• Dear Edith, Thank you so much for your lovely comment. I think it has become clear by now that our age can have nothing to do with our admiration for David Garrett, and that we have to steer clear of the trap that labels like sweetheart, lover or son represent. Although as women we are hardwired to look for the perfect mate at all times, I believe there must be another way to think of someone as unique as David. It has been said that what you can’t get out of your head surely belongs in your heart; so let us make our hearts – regardless of age – a safe place for him, where his music resounds and his beauty is appreciated. I see him as a sunrise that can be enjoyed every day and belongs to no one, or to all in equal measure.

      • Very well put! Trouble is: far too many ladies see him as a lover, my friend for one. And now she’s disappointed she can’t have him. Not everybody puts his music first and the man second — as we should.
        By the way: you mention the adults watching young David (wrong position, pain) and doing nothing. “Mind over Matter” was his parents comment, instead of telling him to see a doctor. I’ll never understand that …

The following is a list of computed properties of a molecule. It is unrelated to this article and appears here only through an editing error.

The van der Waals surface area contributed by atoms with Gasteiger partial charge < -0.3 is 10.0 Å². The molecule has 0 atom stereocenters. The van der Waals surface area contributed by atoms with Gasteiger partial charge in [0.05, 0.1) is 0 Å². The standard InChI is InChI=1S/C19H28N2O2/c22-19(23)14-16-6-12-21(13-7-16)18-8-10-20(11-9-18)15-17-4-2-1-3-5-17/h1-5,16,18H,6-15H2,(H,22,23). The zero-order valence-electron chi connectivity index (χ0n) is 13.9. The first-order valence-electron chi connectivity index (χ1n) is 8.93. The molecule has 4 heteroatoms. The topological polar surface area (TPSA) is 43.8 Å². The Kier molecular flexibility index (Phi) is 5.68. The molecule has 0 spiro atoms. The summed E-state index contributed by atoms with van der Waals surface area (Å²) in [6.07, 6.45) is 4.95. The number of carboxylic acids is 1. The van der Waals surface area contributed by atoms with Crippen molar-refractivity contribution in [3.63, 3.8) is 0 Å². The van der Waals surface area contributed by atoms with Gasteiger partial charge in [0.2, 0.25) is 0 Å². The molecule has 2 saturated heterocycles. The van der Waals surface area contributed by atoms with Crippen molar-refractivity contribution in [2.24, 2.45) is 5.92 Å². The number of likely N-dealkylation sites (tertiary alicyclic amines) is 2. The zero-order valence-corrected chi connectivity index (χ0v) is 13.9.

• Oh Fabienne, you are so sensible and you show this sensibility through your magical words. You made me cry, you know? See David “as a sunrise that can be enjoyed every day” – I really loved that! I didn’t mention yet that I already got all the CDs and DVDs available here in Brasil; unfortunately there are only three of each, including “Explosive”. Please, don’t stop writing about David! Thank you very much.

      • Você é muito linda!!!
        You enchant us as David charms us!

  6. I love when he holds the violin only with his head, hands down to hold something else or to relax after a virtuosistic piece. You are completely right again, how many years should a violinist practice before being so natural? So many. Waiting for more. Thank you very much.

    • I agree, Marina, those little gestures of complete certainty in David’s handling of the violin really show the effect of many years of intense practice.